But beginning in 2015, he and his Islamist-rooted political party began cracking down on the march, dismaying civil rights activists as well as LGBT advocates.

At first, Istanbul banned the march over what it described as security worries amid a spate of large-scale terrorist attacks that struck the city. Then it cited the march’s coincidence with the Holy month of Ramadan.

This year, the march fell well after Ramdan, yet authorities continued the ban, informing organizers mid-week that they had no permission to march over what was described as public “sensitivities.”

Protesters were undeterred. They came with rainbow banners. They blasted Lady Gaga on portable stereos. They danced in the street.

Police sought to avert confrontations by allowing a small protest along the street that included a speech. But the numbers continued to swell, as groups of mostly young protesters came streaming in, defying the armed, black-clad cops looming along Istiklal and the narrow side streets.

“We have no visibility in any space – in the workplace, many LGBTIQ people have to cover their gender or their sexual orientation, said Meriç Aytekin, an activist from the Pride Committee. “Or in the education system, they have to cover themselves. And this [Pride] is the only one intensive place to come out, to show yourself, what you are, what you like, and what you love, you know? And the visibility helps us change the political system, to change the law.”

As protesters sought to move onto the main street, a melée ensued. Police in riot gear, along with police dogs and armored vehicles ordered protesters to disperse. But the crowd continued to move.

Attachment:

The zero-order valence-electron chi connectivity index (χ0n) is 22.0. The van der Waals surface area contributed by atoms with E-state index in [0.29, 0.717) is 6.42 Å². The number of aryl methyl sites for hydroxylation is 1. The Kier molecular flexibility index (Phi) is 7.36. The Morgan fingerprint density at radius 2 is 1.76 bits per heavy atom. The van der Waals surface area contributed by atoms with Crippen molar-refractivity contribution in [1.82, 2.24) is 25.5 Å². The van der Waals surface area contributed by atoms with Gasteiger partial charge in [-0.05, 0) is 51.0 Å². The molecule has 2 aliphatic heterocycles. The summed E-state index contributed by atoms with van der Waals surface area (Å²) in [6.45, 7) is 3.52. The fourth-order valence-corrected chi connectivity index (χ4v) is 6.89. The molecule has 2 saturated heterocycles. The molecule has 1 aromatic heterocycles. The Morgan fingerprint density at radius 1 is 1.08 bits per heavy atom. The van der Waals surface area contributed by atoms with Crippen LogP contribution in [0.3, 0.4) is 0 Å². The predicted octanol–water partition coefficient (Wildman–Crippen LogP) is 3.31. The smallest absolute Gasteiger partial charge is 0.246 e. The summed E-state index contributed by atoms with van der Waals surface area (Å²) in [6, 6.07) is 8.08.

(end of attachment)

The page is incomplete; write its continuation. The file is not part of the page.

I can’t believe that much force on a girl. Policemen are using force and they are beating women. Policemen are using violence on women and they are not ashamed of it. They are not ashamed

Then came the pop-pop of teargas canisters shot at the crowd. Protesters, along with passersby, began to run attempting to stay together while the police tried to herd them into separate smaller streets.

Police followed protesters, menacing them with threats, while occasionally grabbing demonstrators, pulling them into awaiting vans, or hitting them if they resisted.

“Did you see?” said Selcan Gorgun, a 27-year-old trans woman who works in IT, as she watched a woman being pulled away and beaten, her eyes filling with tears. “I can’t believe that much force on a girl. Policemen are using force and they are beating women. Policemen are using violence on women and they are not ashamed of it. They are not ashamed.”

As the evening wore on, police fanned out along Istiklal, blocking entrances to both the avenue and the side streets. They appeared to be stopping anyone wearing bright colors, carrying a rainbow, or sporting an asymmetrical haircut.

Organizers called march this year a success, despite the crackdown. Tulya Bekisoglu, a 20-year-old member of the Pride Committee and an artist, said more people attended this year than last year.

“I see more young people coming out and I see more people identifying themselves not only with the visible identities,” she said. “Even in high school and primary school they have started identifying themselves more specifically and that makes me happy and excited for the future.”